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Re: Request that the WG reconsider section 3.4: Content Negotiation

From: Bjoern Hoehrmann <derhoermi@gmx.net>
Date: Tue, 05 Nov 2013 13:50:55 +0100
To: ht@inf.ed.ac.uk (Henry S. Thompson)
Cc: ietf-http-wg@w3.org, www-tag@w3.org
Message-ID: <rkoh791tb010okbdbbm549kbk5111pv7oo@hive.bjoern.hoehrmann.de>
* Henry S. Thompson wrote:
>What does rel='alternate' have to do with conneg, or HTTP?  Its
>semantics are defined, as you say above, at an entirely different

"Reactive negotiation" is performed "after receiving an initial response
from the origin server that contains a list of resources for alternative
representations." and in HTML `rel='alternate'` is a way to encode such
information that allows selecting an alternate representation "manually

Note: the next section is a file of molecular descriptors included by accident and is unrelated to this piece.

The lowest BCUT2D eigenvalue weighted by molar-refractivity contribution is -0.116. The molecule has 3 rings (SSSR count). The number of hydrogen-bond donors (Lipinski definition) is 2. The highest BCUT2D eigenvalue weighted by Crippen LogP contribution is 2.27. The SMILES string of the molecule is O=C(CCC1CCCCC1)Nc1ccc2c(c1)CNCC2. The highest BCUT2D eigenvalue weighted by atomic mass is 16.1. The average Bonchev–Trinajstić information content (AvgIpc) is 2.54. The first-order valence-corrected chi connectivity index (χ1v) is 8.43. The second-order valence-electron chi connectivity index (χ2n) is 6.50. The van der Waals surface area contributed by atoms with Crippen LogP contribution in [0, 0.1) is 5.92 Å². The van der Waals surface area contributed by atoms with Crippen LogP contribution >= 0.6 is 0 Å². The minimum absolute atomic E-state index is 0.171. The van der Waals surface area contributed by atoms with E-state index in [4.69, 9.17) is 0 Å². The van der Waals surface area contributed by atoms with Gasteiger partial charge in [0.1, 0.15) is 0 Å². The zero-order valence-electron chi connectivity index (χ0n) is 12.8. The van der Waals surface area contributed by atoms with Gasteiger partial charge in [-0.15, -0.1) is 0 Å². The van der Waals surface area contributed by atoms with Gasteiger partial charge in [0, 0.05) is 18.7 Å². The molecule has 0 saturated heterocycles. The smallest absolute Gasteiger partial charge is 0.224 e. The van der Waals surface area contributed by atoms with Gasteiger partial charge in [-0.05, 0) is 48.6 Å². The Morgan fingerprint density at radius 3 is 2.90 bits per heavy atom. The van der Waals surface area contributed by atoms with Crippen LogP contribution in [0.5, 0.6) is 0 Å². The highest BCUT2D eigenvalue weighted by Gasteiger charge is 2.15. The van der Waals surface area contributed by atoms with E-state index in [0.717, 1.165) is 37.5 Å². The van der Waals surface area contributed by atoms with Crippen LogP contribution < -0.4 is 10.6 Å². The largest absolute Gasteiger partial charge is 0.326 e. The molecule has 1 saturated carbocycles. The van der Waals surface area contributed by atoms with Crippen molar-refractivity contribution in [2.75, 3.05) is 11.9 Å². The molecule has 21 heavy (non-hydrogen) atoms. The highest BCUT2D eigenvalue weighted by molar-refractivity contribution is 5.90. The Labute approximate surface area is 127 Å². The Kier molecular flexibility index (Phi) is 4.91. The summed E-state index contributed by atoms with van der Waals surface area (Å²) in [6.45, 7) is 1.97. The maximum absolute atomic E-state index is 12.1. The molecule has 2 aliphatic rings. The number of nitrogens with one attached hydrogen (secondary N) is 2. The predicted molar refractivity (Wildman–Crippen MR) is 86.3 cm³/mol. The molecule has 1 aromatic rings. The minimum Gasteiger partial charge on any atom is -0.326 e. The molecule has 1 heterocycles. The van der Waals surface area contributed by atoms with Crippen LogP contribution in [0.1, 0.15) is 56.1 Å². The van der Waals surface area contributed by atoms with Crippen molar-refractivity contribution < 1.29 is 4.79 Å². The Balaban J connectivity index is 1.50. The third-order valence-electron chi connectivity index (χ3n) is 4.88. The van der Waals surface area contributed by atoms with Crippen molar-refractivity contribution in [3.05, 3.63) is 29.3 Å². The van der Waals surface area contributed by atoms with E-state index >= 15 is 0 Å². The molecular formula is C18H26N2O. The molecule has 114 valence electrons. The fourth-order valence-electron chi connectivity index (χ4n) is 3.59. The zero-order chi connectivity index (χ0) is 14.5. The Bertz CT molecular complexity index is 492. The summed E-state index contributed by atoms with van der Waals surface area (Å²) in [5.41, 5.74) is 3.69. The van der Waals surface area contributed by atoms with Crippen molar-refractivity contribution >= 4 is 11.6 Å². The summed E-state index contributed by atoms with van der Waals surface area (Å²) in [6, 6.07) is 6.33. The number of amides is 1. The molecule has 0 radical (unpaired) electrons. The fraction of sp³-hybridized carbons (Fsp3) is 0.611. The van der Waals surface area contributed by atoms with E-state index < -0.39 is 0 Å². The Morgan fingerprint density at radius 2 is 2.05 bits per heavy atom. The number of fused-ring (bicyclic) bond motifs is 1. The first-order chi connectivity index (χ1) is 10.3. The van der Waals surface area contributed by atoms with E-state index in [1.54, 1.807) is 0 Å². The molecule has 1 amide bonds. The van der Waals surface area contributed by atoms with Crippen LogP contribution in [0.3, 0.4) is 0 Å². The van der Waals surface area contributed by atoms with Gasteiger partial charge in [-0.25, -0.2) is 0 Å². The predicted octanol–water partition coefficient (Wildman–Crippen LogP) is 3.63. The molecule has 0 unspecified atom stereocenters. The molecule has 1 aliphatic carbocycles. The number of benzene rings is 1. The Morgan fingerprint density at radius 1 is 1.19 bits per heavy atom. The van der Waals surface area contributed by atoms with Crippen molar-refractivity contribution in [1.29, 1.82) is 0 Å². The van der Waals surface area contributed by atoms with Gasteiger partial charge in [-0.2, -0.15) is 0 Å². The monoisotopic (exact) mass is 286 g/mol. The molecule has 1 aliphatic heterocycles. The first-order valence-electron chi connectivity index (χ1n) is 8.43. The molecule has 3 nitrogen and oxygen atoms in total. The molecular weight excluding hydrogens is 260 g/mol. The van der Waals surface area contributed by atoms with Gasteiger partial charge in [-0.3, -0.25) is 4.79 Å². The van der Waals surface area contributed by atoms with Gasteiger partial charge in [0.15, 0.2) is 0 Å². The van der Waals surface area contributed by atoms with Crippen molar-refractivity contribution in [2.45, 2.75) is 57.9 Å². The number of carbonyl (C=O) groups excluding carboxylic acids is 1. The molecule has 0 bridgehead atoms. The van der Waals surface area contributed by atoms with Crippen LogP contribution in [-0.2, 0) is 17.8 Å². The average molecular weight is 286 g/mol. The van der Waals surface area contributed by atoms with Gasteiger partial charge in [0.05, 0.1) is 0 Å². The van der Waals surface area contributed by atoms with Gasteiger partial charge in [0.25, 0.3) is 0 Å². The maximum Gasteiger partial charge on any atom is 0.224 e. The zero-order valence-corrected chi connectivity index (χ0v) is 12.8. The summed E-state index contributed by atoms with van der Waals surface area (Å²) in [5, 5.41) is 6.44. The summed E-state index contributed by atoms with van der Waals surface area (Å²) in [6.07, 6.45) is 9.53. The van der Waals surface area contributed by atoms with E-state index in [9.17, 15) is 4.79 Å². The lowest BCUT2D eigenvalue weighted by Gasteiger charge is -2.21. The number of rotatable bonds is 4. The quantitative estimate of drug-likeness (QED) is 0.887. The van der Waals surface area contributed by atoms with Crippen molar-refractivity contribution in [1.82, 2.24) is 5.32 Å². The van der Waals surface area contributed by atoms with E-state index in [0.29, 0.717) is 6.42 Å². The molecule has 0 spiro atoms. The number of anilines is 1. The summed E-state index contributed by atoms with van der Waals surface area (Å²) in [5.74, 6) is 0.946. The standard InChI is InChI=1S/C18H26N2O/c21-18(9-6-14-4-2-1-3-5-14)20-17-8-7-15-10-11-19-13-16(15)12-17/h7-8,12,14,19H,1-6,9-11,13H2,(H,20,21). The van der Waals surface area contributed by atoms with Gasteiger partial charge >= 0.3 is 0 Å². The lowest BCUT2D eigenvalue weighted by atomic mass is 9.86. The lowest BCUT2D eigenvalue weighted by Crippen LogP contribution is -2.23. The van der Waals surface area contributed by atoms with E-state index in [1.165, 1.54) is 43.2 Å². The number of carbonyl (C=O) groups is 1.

by the user". The text in question describes using HTTP header fields to
carry this information as an "if" and for status codes like 300 and 406
the draft specifically says that the payload should include such a list.

There is nothing wrong with discussing in the specification that as an
alternative to the "you say what you like and then the server chooses"
it is also possible to implement "the server says what it has and then
you choose" and including hyperlinks in the response body is a widely
used way of doing so and it is implemented e.g. by search engines like
Google, <https://support.google.com/webmasters/answer/189077>. When my
server responds with, using the example there,

  HTTP/1.1 200 OK
  Link: <http://es.example.com/>; rel="alternate"; hreflang="es"

and a search engine crawler solely interested in spanish content then
automatically chooses to follow the link and to ignore the non-spanish
site, how is that not "Reactive negotiation" as described in the draft?
Björn Höhrmann · mailto:bjoern@hoehrmann.de · http://bjoern.hoehrmann.de
Am Badedeich 7 · Telefon: +49(0)160/4415681 · http://www.bjoernsworld.de
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Received on Tuesday, 5 November 2013 12:51:34 UTC

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